Four political parties. One digital future.

Four political parties. One digital future.
Posted on October 9, 2015 | Open Media | Written on October 9, 2015
Letter type:


Open Media

We have assessed how the parties’ plans measure up to the policy priorities you told us mattered most. Click here to see how they scored - you might be surprised!

James, as one of our most highly engaged supporters, you know that this election our digital future is on the line.

Years of failed policies have left Canadians falling behind our global counterparts on Internet access and affordability,1 and facing reckless spying legislation,2 telecom price-gouging,3 and secretive Internet censorship deals.4

At OpenMedia, we believe people can build a more connected and collaborative world through an Internet that is open, affordable, and surveillance-free. That’s why we worked with leading experts and over 250,000 people like you on our crowdsourced pro-Internet action plan.5

Check out how the parties did on the issues we crowdsourced from you, including affordable access, ending mass surveillance, and the right to free expression online.


Now, as a post-partisan organization, we won’t be endorsing any party or candidate – we believe you’re best positioned to decide where to put your vote.

But our crowdsourced report card will help you assess where the parties in your riding stand on these crucial issues. And you can use these polling averages from the experts at to see which pro-digital rights candidate is doing the best in your riding.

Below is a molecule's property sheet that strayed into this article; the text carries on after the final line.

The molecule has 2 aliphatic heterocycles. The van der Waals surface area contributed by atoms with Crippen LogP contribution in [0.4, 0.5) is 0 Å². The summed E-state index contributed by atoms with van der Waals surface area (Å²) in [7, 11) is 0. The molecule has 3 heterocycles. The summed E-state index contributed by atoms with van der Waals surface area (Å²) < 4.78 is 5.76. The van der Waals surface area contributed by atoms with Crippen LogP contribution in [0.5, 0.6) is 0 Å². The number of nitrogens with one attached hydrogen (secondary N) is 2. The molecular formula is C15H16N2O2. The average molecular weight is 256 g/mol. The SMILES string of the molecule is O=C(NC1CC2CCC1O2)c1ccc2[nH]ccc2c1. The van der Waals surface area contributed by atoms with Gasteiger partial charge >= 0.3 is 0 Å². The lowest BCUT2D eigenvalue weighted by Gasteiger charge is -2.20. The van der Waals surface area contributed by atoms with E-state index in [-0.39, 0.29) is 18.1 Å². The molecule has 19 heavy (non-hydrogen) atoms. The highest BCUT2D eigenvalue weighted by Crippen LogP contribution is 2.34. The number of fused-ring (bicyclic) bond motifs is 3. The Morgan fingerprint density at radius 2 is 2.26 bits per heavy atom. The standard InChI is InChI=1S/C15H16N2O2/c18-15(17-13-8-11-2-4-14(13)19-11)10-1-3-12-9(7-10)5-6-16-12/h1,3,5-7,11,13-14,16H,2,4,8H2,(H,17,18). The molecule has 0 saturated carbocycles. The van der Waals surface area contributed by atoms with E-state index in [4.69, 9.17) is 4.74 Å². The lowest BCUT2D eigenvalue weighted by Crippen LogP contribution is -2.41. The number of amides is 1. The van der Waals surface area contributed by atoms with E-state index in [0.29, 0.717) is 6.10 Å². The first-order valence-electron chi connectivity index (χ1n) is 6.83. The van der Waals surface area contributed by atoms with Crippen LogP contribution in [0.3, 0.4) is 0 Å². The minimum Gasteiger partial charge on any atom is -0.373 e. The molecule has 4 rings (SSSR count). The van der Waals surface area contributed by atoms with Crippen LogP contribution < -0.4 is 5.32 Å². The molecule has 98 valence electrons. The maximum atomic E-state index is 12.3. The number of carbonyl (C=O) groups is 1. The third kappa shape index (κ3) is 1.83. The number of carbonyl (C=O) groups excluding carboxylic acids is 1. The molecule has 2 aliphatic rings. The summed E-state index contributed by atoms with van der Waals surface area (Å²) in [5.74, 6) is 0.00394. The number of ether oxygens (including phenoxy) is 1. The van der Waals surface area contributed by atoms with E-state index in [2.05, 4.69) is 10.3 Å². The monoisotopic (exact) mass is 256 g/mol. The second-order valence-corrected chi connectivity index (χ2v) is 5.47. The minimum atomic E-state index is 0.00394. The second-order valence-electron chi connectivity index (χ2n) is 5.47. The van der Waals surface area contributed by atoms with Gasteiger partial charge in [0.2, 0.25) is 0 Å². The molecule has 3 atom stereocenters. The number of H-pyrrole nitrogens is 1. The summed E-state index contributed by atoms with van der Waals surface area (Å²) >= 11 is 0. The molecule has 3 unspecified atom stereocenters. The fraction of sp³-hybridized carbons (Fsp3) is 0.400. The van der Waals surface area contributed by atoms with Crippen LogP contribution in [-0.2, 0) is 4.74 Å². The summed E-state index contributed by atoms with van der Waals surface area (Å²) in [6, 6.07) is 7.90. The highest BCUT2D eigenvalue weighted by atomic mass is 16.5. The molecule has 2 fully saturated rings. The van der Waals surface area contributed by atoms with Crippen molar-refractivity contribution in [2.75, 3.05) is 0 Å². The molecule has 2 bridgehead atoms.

At the end of the day, this crowdsourced report card is our best assessment of where the parties stand – and creating it would never have been possible without you.

Now, it’s time to stop reading this email, and find out which parties fare best when it comes to our Internet freedom. We think you’ll find the answer surprising.

Thanks for standing with us,

David on behalf of your OpenMedia team

P.S. It’s been the longest election in Canadian history, but there are now less than 2 weeks before polling day on Monday October 19. You can also save time by voting early in the advance polls open from Friday October 9 to Monday October 11. For more information on advance voting, check out Elections Canada’s website.


[1] CRTC 2015-134: Submission of Ellis & Winseck. Source: Canadian Media Concentration Project
[2] Everything you always wanted to know about Bill C-51. Source: CIPPIC, OpenMedia, and the CJFE
[3] Telecom bills are rising rapidly: Government report confirms that cell phone cost increases are running at three times the rate of inflation. Source
[4] Critics raise data privacy concerns in Trans-Pacific Partnership. Source: CBC News
[5] Check out our crowdsourced action plan:

We are an award-winning network of people and organizations working to safeguard the possibilities of the open Internet. We work toward informed and participatory digital policy.
You can follow us on Twitter, and like us on Facebook.


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